Last year Ebola brought fear and death to several West African nations while we all sat helpless. Ebola killed over 11,100 people and infected more than 26,900 within a year. Without getting too much into the headlines that put fear into us, i know that it was especially difficult for those of us who had family in the regions affected.
Many of you know i’m from Liberia and last year my (younger) brother was planning to get married in October. I saved my vacation days for the wedding and planned to celebrate my big birthday in Liberia with my family. I’m sure you know where this story is going; my flight was cancelled and majority of the airlines restricted flights to Liberia due to the Ebola outbreak. The messaging of Ebola caused tremendous panic and isolation for people in those areas. However, I will hold my opinion for another post.
Anyway, May of 2015, I spoke to a dear friend who is involved in the public health sector and has been working in and out of Africa on Ebola and other bio threats. I expressed interest to get involved but did not know in what capacity. One month later, I received the letter below: (I’m showing part of letter that’s relevant to this post). I accepted the assignment and was able to take 18 days of vacation to participate in the training in Accra, Ghana after receiving the letter.
Dear Ms. Yeaney,
I hope this message finds you well.
On behalf of United States Africa Command (USAFRICOM), I would like to gauge your availability to participate as a course facilitator for the Operation United Assistance (OUA) Transition Disaster Preparedness Project scheduled to begin on 9 July 2015 at the Kofi Annan International Peacekeeping Training Centre (KAIPTC) in Accra, Ghana.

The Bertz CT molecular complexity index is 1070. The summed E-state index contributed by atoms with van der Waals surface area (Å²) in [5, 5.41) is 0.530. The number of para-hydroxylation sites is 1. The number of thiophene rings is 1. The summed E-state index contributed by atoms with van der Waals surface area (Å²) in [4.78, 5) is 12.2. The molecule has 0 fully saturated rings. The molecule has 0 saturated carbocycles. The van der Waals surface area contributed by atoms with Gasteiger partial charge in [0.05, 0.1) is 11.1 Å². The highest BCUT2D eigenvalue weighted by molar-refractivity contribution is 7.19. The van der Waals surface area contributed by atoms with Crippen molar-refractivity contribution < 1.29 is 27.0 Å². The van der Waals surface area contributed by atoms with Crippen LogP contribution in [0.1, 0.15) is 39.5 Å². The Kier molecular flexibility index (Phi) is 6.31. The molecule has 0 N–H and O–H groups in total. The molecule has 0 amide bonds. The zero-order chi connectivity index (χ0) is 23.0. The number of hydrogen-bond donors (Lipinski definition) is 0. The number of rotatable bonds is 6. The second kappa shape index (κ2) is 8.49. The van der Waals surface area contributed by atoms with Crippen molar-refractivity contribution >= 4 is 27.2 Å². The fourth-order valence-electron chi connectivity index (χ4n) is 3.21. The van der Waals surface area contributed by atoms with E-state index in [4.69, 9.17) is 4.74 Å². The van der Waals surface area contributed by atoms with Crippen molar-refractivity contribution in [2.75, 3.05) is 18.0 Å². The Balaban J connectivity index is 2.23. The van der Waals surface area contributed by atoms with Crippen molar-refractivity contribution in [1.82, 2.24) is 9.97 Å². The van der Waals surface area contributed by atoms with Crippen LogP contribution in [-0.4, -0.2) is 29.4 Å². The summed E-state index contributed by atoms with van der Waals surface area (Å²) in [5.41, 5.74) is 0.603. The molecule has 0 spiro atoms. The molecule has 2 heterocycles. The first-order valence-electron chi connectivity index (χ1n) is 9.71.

The OUA Transition Disaster Preparedness Project aims to build upon the recent US Government-sponsored Ebola response effort in Liberia toward building long-term disaster preparedness capacities across the West African region. The project will be conducted to further develop national Preparedness and Response Plans and Emergency Operations Center (EOC) Standard Operating Procedures (SOPs) as well as deliver awareness trainings across domains related to bio-threat preparedness and lessons learned from the recent Ebola response. Efforts will focus on 17 West African Partner Nations (PNs) to include Benin, Burkina Faso, Cameroon, Cote d’Ivoire, Chad, Ghana, Guinea, Guinea-Bissau, Liberia, Mali, Mauritania, Niger, Nigeria, Senegal, Sierra Leone, The Gambia and Togo in collaboration with several US Government stakeholders, the United Nations, West African regional organizations, the Economic Community of West African States (ECOWAS) and the African Union (AU). The project will be mainly focused on a national-level, systems-based approach to preparedness.